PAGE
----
One of the world’s biggest commodity producers, BHP Billiton, recently got a lot of attention by suggesting that the so far insatiable Chinese demand for commodities may have come to an end. The argument is simple enough: the rate of growth in China is slowing. However, the implications for commodity exporters, such as Australia, who have invested dizzying sums of money in expanding capacity to reflect an ever higher increase in Chinese commodity hunger, may be very big indeed.
This has both cyclical and structural implications.
Cyclically, the sharp Chinese slowdown in the first half of 2012 is likely to strongly affect Australia, but structurally it is likely that Australia may be sitting on substantial overcapacity in commodities relative to future demand from China.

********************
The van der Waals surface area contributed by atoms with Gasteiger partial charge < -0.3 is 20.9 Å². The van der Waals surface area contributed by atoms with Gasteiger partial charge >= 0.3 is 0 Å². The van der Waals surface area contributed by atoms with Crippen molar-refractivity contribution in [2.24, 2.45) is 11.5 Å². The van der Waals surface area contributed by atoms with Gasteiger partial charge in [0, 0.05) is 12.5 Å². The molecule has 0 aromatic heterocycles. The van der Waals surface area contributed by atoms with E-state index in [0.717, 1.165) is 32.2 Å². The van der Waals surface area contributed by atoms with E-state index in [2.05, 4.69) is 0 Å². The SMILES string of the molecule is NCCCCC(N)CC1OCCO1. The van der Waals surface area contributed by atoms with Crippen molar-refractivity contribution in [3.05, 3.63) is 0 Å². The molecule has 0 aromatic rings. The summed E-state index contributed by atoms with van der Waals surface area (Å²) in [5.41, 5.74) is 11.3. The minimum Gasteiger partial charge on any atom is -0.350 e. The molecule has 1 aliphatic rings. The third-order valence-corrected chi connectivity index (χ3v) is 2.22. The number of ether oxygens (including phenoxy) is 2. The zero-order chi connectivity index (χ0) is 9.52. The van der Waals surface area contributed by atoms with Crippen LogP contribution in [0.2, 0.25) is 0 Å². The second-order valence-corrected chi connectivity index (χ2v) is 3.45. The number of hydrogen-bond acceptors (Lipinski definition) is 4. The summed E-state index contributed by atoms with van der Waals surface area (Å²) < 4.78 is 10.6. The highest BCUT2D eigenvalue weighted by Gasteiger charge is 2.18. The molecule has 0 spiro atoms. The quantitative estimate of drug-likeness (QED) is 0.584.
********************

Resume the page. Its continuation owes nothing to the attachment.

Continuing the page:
As the case with most commodities, supply of iron ore and steel is likely to be sticky relative to increasing demand. This is because the alternative situation is very painful for the owners of the capital. Writing off production capacity is often done at a considerable discount to cost, as it is difficult to move the capacity to other sectors.
However, Australia could very well be in this situation as China’s growth rate is now structurally declining. So far, the return on invested capital has been substantial. From 2004 to 2011 total net capital expenditure in the mining sector has been around A$220 bn. This compares with a total export value of iron ore and coal of around A$400 bn in the same period.
That is a healthy top line margin of 55% (based on net capital expenditure), but the evidence suggests significant overspending on capacity. Recent reports suggest that Australia may be lining up as much as A$112 bn of investment in ports and mining infrastructure in 2012 to satisfy growing demand in China and India. In the 12 months ending September 2011, gross construction expenditure was a full A$170 bn. Compared to these numbers the likely future export revenues don’t look big enough, and especially not if the trend growth rate of India and China declines even slightly.
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